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"Sleep Camp" nixed, you still have to reboot

There was some pretty exciting news that came out of WWDC yesterday about Boot Camp, Apple's Windows/Mac dual boot architecture for Intel-based machines. According to an early version of Apple's updated Boot Camp page the company changed the technology dramatically for the upcoming release of Mac OS 10.
Written by Jason D. O'Grady, Contributor on
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There was some pretty exciting news that came out of WWDC yesterday about Boot Camp, Apple's Windows/Mac dual boot architecture for Intel-based machines. According to an early version of Apple's updated Boot Camp page the company changed the technology dramatically for the upcoming release of Mac OS 10.5/Leopard.

Rather than having to shut down the entire Mac OS and and cold boot into Windows (a lengthy process of between 15 and 20 minutes at times), Boot Camp was changed so that you could simply "sleep" Mac OS and log into Windows:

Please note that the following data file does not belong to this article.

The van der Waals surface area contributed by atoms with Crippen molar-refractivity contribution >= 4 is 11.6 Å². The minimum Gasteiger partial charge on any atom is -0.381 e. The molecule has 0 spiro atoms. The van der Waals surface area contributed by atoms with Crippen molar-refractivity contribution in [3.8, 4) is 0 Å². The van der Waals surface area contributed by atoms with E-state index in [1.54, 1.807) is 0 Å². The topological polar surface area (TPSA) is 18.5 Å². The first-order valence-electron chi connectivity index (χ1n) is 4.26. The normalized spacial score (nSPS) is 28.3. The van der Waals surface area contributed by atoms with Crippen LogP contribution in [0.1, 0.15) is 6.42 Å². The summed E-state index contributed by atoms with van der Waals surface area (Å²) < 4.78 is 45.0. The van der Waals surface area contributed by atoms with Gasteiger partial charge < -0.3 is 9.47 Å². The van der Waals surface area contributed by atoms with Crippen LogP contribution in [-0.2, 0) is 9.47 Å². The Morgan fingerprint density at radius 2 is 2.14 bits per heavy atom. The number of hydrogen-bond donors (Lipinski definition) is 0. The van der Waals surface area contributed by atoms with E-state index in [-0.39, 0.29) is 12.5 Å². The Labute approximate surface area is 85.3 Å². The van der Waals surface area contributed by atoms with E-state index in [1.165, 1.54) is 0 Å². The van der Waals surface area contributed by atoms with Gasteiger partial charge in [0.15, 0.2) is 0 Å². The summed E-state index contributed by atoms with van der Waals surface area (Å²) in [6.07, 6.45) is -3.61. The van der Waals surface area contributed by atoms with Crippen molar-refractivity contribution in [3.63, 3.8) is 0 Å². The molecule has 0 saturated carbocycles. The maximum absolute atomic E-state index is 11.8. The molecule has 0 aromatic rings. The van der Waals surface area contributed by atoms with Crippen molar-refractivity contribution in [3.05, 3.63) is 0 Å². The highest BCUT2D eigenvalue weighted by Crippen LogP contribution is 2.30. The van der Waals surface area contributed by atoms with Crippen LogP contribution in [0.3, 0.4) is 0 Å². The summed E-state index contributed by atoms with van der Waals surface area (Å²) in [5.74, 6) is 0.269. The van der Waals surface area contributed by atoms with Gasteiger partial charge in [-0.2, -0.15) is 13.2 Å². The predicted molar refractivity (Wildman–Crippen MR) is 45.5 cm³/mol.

Leopard brings a quicker way to switch between Mac OS X and Windows: Just choose the new Apple menu item "Restart in Windows." Your Mac goes into "safe sleep" so that when you return, you'll be right where you were. It's much faster than restarting the computer each time. Likewise, a "Restart in Mac OS X" menu item in the Boot Camp System Tray in Windows makes for a faster return to Mac OS X. With Windows hibernation enabled, you can pick up where you left off.

In an unusual move, Apple has seemingly pulled the "faster restarts" feature and removed it entirely from the Boot Camp page. MacRumors has posted the original page from the Google cache.

The feature was halfway to fully virtualizing Boot Camp (Virtual Camp?) like I suggested might do in my pre-WWDC predictions piece.

So why did Apple kill off Sleep Camp?

Was it because Boot Camp program manager "freaked out?" Or did Parallels and VMWare cry foul that Apple was stealing their third party developers technology? Will "Sleep Camp" come back for the final release of Leopard?

Conspiracy Theorists unite!

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